Moderate Iran candidate concedes win by judiciary chief

DUBAI, United Arab Emirates (AP) — The sole moderate in Iran’s presidential election conceded his loss early Saturday to the country’s hard-line judiciary chief. It signaled the protege of Supreme Leader Ali Khamenei had won a vote he dominated after the disqualification of his strongest competition.

Both moderate and former Central Bank chief Abdolnasser Hemmati and former Revolutionary Guard commander Mohsen Rezaei offered their congratulations to Ebrahim Raisi. Counting, however, continued from Friday’s vote and authorities have yet to offer any official results.

Opinion polling by state-linked organizations, along with analysts, indicated that Raisi — who already is under U.S. sanctions — was the front-runner in a field of only four candidates. That led to a widespread apathy among eligible voters in the Islamic Republic, which long has held up turnout as a sign of support for the theocracy since its 1979 Islamic Revolution.

Hemmati offered his congratulations on Instagram to Raisi early Saturday.

“I hope your administration provides causes for pride for the Islamic Republic of Iran, improves the economy and life with comfort and welfare for the great nation of Iran,” he wrote.

On Twitter, Rezaei praised Khamenei and the Iranian people for taking part in the vote.

“God willing, the decisive election of my esteemed brother, Ayatollah Dr. Seyyed Ebrahim Raisi, promises the establishment of a strong and popular government to solve the country’s problems,” Rezaei wrote.

As night fell Friday, turnout appeared far lower than in Iran’s last presidential election in 2017. At one polling place inside a mosque in central Tehran, a Shiite cleric played soccer with a young boy as most of its workers napped in a courtyard. At another, officials watched videos on their mobile phones as state television blared beside them, offering only tight shots of locations around the country — as opposed to the long, snaking lines of past elections.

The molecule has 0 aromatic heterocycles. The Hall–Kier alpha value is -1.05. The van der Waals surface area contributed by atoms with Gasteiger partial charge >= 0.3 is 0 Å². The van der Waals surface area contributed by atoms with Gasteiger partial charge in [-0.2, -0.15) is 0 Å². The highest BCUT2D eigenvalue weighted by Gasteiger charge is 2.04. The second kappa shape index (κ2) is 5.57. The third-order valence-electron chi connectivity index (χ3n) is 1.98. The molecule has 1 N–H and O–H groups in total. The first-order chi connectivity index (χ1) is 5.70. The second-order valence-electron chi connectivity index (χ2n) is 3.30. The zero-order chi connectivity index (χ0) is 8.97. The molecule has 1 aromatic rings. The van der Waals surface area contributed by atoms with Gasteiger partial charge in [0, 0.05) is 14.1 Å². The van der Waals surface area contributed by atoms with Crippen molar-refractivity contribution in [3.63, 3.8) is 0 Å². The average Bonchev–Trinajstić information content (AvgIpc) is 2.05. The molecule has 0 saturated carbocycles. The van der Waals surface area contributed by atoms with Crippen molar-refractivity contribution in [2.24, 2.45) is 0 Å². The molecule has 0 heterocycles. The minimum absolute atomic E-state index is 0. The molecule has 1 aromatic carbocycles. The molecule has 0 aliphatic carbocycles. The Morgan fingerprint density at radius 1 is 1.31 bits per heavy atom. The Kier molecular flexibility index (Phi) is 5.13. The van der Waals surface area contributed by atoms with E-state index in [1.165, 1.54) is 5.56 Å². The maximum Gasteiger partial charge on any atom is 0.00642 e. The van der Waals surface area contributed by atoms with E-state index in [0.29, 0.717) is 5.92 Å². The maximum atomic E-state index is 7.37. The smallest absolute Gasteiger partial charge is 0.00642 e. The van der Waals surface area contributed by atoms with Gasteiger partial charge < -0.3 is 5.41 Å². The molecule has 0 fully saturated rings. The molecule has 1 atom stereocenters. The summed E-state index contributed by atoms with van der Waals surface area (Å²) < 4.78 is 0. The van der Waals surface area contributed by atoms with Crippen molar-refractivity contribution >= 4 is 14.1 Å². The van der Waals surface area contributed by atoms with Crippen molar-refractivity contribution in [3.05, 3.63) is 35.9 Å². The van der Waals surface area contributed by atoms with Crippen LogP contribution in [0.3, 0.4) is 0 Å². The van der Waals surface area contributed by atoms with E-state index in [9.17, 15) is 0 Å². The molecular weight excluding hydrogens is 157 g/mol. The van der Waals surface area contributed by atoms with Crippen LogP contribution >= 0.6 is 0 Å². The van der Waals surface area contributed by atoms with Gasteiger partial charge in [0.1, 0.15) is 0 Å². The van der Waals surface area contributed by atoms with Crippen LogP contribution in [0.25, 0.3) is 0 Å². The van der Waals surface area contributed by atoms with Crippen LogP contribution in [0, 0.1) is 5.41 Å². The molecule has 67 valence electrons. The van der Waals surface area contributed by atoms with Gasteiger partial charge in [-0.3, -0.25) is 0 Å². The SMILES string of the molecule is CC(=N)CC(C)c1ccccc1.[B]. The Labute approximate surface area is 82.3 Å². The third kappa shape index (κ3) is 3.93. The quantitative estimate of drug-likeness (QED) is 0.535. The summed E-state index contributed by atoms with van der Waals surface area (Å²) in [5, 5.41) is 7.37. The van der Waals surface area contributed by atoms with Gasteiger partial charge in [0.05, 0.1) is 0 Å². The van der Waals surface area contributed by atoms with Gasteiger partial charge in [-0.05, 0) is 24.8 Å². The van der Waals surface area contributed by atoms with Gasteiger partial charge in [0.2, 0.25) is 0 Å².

Balloting came to a close at 2.a.m. Saturday, after the government extended voting to accommodate what it called “crowding” at several polling places nationwide. Paper ballots, stuffed into large plastic boxes, were to be counted by hand through the night, and authorities said they expected to have initial results and turnout figures Saturday morning at the earliest.

“My vote will not change anything in this election, the number of people who are voting for Raisi is huge and Hemmati does not have the necessary skills for this,” said Hediyeh, a 25-year-old woman who gave only her first name while hurrying to a taxi in Haft-e Tir Square after avoiding the polls. “I have no candidate here.”